4 years ago

High precision hyperfine measurements in Bismuth challenge bound-state strong-field QED

High precision hyperfine measurements in Bismuth challenge bound-state strong-field QED
Matthias Lochmann, Christian Weinheimer, Wilfried Nörtershäuser, Markus Steck, Wolfgang Geithner, Michael Hammen, Bernhard Maaß, Andreas Dax, Kristian König, Rodolfo Sánchez, Johannes Ullmann, Zoran Andelkovic, Richard C. Thompson, Jonas Vollbrecht, Carsten Brandau, Johann Meisner, Christopher Geppert, Christian Gorges, Volker Hannen, Tobias Murböck, Christian Trageser, Yuri A. Litvinov, Thomas Stöhlker, Simon Kaufmann, Matthias Schmidt, Stefan Schmidt
Electrons bound in highly charged heavy ions such as hydrogen-like bismuth 209Bi82+ experience electromagnetic fields that are a million times stronger than in light atoms. Measuring the wavelength of light emitted and absorbed by these ions is therefore a sensitive testing ground for quantum electrodynamical (QED) effects and especially the electron–nucleus interaction under such extreme conditions. However, insufficient knowledge of the nuclear structure has prevented a rigorous test of strong-field QED. Here we present a measurement of the so-called specific difference between the hyperfine splittings in hydrogen-like and lithium-like bismuth 209Bi82+,80+ with a precision that is improved by more than an order of magnitude. Even though this quantity is believed to be largely insensitive to nuclear structure and therefore the most decisive test of QED in the strong magnetic field regime, we find a 7-σ discrepancy compared with the theoretical prediction.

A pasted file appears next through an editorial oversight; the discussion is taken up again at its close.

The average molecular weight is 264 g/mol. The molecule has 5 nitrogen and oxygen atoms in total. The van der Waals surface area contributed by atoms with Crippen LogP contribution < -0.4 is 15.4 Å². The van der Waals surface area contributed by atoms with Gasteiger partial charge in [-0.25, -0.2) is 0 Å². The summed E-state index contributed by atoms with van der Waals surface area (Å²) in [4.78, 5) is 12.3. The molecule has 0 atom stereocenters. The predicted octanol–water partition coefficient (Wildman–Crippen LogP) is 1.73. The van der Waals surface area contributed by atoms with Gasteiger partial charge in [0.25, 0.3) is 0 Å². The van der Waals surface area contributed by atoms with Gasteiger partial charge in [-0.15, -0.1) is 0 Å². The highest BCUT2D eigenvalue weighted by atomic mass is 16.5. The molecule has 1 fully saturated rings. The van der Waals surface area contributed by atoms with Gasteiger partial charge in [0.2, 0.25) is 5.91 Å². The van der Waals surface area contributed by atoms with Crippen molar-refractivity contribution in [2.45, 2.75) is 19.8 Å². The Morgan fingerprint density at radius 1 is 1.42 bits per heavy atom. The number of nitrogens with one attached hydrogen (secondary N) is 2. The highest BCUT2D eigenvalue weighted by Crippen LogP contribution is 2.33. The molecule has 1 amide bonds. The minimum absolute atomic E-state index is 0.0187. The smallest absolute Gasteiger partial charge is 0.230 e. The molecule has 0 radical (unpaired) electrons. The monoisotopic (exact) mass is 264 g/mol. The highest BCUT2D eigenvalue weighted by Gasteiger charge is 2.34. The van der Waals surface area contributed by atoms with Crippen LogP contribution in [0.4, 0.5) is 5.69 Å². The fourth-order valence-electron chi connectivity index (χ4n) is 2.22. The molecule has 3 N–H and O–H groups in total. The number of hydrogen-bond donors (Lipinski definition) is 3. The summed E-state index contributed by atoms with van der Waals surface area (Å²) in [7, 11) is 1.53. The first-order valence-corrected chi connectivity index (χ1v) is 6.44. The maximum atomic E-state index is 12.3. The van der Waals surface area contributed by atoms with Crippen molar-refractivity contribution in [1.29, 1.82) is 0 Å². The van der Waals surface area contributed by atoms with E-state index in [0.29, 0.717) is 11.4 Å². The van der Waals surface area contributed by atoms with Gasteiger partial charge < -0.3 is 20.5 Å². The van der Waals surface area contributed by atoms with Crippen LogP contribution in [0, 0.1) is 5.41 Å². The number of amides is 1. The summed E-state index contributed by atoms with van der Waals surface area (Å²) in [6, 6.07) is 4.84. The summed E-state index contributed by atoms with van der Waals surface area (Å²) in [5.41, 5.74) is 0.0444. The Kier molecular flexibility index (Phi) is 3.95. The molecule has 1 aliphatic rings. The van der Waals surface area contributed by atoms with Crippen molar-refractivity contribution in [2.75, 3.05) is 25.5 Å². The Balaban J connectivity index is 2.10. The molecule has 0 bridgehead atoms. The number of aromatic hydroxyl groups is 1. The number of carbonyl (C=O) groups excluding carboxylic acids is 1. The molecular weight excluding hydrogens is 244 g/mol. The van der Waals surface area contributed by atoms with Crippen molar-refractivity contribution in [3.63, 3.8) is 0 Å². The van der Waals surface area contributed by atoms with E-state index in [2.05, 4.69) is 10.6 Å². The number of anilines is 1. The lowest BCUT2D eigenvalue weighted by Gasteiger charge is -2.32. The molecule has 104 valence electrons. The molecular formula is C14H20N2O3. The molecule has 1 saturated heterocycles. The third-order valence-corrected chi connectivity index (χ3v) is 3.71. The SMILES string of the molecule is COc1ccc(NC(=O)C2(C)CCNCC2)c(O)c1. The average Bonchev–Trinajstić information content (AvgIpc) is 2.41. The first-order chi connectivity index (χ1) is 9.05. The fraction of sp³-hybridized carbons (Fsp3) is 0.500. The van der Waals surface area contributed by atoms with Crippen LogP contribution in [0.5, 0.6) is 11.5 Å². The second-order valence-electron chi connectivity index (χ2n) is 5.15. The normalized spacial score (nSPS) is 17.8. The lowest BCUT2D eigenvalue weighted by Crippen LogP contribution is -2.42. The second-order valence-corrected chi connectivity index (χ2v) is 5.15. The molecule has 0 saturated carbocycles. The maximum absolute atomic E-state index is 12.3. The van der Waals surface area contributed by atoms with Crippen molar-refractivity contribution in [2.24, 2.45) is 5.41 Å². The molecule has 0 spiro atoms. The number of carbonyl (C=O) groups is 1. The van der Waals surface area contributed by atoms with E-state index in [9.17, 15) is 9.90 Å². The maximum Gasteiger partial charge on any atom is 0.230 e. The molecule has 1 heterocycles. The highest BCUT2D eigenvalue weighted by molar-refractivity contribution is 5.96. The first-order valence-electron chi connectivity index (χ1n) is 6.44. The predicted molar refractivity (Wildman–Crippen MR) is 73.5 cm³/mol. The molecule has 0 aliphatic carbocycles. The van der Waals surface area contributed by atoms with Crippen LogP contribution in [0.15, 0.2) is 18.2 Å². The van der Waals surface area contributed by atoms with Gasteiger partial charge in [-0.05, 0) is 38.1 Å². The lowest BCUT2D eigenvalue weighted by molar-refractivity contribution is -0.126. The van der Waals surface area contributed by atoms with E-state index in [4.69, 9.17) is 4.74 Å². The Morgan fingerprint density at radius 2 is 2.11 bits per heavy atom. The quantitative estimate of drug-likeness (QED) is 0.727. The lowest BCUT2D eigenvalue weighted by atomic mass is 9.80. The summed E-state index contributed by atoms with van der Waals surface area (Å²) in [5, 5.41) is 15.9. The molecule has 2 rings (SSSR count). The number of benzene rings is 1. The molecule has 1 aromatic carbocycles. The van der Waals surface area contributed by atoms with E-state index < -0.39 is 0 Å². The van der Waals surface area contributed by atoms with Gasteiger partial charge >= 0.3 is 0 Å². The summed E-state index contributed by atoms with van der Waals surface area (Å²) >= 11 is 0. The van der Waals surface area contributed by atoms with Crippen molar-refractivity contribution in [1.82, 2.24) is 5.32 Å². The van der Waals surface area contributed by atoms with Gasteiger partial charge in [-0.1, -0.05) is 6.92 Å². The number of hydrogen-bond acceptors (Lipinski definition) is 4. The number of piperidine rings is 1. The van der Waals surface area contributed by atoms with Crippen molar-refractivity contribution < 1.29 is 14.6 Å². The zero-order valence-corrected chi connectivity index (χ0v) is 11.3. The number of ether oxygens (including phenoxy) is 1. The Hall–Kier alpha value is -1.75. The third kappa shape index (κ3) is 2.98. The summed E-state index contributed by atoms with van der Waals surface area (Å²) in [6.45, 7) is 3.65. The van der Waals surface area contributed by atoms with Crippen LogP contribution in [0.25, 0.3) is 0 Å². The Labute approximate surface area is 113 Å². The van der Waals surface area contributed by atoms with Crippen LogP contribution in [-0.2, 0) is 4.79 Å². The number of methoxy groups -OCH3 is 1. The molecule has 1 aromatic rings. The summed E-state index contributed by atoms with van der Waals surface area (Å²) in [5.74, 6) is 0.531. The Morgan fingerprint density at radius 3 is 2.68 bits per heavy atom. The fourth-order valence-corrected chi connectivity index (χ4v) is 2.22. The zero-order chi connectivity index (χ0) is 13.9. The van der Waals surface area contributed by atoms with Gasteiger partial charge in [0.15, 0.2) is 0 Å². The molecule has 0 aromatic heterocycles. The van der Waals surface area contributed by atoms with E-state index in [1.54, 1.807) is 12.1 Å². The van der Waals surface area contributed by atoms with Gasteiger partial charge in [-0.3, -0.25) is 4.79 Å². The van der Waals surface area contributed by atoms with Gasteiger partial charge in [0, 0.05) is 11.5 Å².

Publisher URL: http://www.nature.com/articles/ncomms15484

DOI: 10.1038/ncomms15484

You might also like
Discover & Discuss Important Research

Keeping up-to-date with research can feel impossible, with papers being published faster than you'll ever be able to read them. That's where Researcher comes in: we're simplifying discovery and making important discussions happen. With over 19,000 sources, including peer-reviewed journals, preprints, blogs, universities, podcasts and Live events across 10 research areas, you'll never miss what's important to you. It's like social media, but better. Oh, and we should mention - it's free.

  • Download from Google Play
  • Download from App Store
  • Download from AppInChina

Researcher displays publicly available abstracts and doesn’t host any full article content. If the content is open access, we will direct clicks from the abstracts to the publisher website and display the PDF copy on our platform. Clicks to view the full text will be directed to the publisher website, where only users with subscriptions or access through their institution are able to view the full article.